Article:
Last updated: February 21, 2008 - 12:40am
[SOURCE: New York Times, AUTHOR: Eric Lichtblau & James Risen]
President Bush decided against allowing the National Security Agency to intercept purely domestic phone calls and e-mail messages after the Sept. 11 attacks in part because officials realized such a decision would provoke intense opposition if made public, Attorney General Alberto R. Gonzales testified Monday. President Bush was intent on striking "the right balance" between national security and privacy interests, Mr. Gonzales said at the start of Congressional hearings into the N.S.A. program. Noting the criticism the program has drawn since its disclosure in December, Mr. Gonzales said, "the reaction would have been twice as great" if Mr. Bush had expanded it to eavesdrop on communications wholly inside the country. Under the surveillance program, the N.S.A. has been eavesdropping without warrants on the telephone calls and e-mail messages between people inside the United States and people overseas.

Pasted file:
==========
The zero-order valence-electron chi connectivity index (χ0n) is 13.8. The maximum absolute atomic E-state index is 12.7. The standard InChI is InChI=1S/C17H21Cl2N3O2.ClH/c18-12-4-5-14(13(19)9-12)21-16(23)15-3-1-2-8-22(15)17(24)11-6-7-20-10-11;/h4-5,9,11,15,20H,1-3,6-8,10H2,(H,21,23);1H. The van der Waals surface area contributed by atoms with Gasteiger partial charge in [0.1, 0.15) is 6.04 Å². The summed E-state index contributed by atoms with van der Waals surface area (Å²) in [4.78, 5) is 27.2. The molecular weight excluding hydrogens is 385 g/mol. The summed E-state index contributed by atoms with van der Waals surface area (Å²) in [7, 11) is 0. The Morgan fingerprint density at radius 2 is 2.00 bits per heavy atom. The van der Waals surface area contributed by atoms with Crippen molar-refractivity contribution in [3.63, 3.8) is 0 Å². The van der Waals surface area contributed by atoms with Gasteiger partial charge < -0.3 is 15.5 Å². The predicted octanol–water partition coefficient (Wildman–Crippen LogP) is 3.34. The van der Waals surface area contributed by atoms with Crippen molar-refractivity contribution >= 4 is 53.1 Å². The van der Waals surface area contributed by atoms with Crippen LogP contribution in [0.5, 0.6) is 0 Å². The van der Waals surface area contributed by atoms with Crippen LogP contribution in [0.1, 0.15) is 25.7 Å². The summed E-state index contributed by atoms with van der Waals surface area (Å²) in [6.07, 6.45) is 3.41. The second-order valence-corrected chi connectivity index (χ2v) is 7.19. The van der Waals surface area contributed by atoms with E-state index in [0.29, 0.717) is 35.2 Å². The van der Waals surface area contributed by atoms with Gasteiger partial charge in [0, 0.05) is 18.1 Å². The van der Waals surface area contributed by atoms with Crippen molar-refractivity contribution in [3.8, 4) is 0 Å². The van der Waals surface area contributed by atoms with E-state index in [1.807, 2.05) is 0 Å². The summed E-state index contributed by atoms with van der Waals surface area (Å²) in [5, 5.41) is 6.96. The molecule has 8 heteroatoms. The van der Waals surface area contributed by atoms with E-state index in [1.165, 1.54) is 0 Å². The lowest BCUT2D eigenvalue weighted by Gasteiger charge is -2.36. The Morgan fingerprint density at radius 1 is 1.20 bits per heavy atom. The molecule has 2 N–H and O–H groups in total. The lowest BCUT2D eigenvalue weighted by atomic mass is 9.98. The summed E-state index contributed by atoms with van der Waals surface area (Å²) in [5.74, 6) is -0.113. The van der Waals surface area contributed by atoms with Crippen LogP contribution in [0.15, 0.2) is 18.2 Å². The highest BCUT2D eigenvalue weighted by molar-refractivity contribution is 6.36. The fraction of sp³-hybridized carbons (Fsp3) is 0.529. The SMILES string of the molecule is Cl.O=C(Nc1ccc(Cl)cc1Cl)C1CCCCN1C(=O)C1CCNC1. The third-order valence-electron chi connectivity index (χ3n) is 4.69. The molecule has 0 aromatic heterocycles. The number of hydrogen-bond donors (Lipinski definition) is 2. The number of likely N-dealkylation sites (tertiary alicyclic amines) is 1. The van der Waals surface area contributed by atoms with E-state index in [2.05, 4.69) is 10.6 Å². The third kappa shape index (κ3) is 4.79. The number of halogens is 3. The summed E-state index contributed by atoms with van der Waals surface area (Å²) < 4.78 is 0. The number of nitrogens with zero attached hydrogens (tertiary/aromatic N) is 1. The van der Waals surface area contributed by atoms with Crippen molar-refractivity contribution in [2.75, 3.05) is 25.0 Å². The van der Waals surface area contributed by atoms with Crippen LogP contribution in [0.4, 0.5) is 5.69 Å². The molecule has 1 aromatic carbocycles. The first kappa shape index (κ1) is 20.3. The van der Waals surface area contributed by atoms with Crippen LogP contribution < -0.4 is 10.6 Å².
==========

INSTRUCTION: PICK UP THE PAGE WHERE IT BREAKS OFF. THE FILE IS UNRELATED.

* Gonzales Defends NSA Eavesdropping
- Gonzales Suggests Legal Basis for Domestic Eavesdropping
- E-Mail Surveillance Renews Concerns in Congress
- Wiretaps Exceed Limits Set by Congress
- Do You Know What They Know?
- Legislation Seeks to Ease Rules on Domestic Spying
- Bush Would Let Secret Court Sift Wiretap Process
- President Intervened in Dispute Over Eavesdropping
- Court Affirms Wiretapping Without Warrants
- A Sudden Taste for the Law
- Bush blocked review of spy program: Gonzales
- Bush denies Spying Infringing on Americans' Privacy
- Wiretap Probe? Senate "No", House "Yes"
- Report Says Gonzales Mishandled Classified Items
- Judge defers decision on US wiretap suit
- Administration Pulls Back on Surveillance Agreement